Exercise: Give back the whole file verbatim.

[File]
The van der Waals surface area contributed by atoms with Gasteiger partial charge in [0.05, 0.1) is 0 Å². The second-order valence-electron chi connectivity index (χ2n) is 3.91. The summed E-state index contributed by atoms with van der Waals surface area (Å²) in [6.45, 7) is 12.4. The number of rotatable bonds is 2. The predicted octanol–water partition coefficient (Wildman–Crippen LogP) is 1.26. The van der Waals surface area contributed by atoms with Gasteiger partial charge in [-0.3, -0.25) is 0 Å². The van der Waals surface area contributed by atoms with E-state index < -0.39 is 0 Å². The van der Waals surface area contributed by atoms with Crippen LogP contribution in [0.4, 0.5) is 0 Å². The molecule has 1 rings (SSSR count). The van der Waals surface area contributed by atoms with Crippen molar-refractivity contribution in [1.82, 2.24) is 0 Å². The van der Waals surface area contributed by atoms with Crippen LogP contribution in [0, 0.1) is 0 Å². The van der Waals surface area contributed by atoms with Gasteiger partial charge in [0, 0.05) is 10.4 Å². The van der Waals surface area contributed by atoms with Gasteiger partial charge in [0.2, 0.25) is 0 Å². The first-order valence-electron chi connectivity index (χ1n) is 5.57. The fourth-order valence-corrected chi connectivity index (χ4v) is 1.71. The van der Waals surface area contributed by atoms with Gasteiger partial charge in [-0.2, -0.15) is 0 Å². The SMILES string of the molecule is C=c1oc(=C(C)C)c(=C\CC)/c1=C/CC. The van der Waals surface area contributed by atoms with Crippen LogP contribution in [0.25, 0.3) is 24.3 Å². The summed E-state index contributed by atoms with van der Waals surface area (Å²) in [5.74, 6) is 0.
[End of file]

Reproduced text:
The van der Waals surface area contributed by atoms with Gasteiger partial charge in [0.05, 0.1) is 0 Å². The second-order valence-electron chi connectivity index (χ2n) is 3.91. The summed E-state index contributed by atoms with van der Waals surface area (Å²) in [6.45, 7) is 12.4. The number of rotatable bonds is 2. The predicted octanol–water partition coefficient (Wildman–Crippen LogP) is 1.26. The van der Waals surface area contributed by atoms with Gasteiger partial charge in [-0.3, -0.25) is 0 Å². The van der Waals surface area contributed by atoms with E-state index < -0.39 is 0 Å². The van der Waals surface area contributed by atoms with Crippen LogP contribution in [0.4, 0.5) is 0 Å². The molecule has 1 rings (SSSR count). The van der Waals surface area contributed by atoms with Crippen molar-refractivity contribution in [1.82, 2.24) is 0 Å². The van der Waals surface area contributed by atoms with Crippen LogP contribution in [0, 0.1) is 0 Å². The van der Waals surface area contributed by atoms with Gasteiger partial charge in [0, 0.05) is 10.4 Å². The van der Waals surface area contributed by atoms with Gasteiger partial charge in [0.2, 0.25) is 0 Å². The first-order valence-electron chi connectivity index (χ1n) is 5.57. The fourth-order valence-corrected chi connectivity index (χ4v) is 1.71. The van der Waals surface area contributed by atoms with Gasteiger partial charge in [-0.2, -0.15) is 0 Å². The SMILES string of the molecule is C=c1oc(=C(C)C)c(=C\CC)/c1=C/CC. The van der Waals surface area contributed by atoms with Crippen LogP contribution in [0.25, 0.3) is 24.3 Å². The summed E-state index contributed by atoms with van der Waals surface area (Å²) in [5.74, 6) is 0.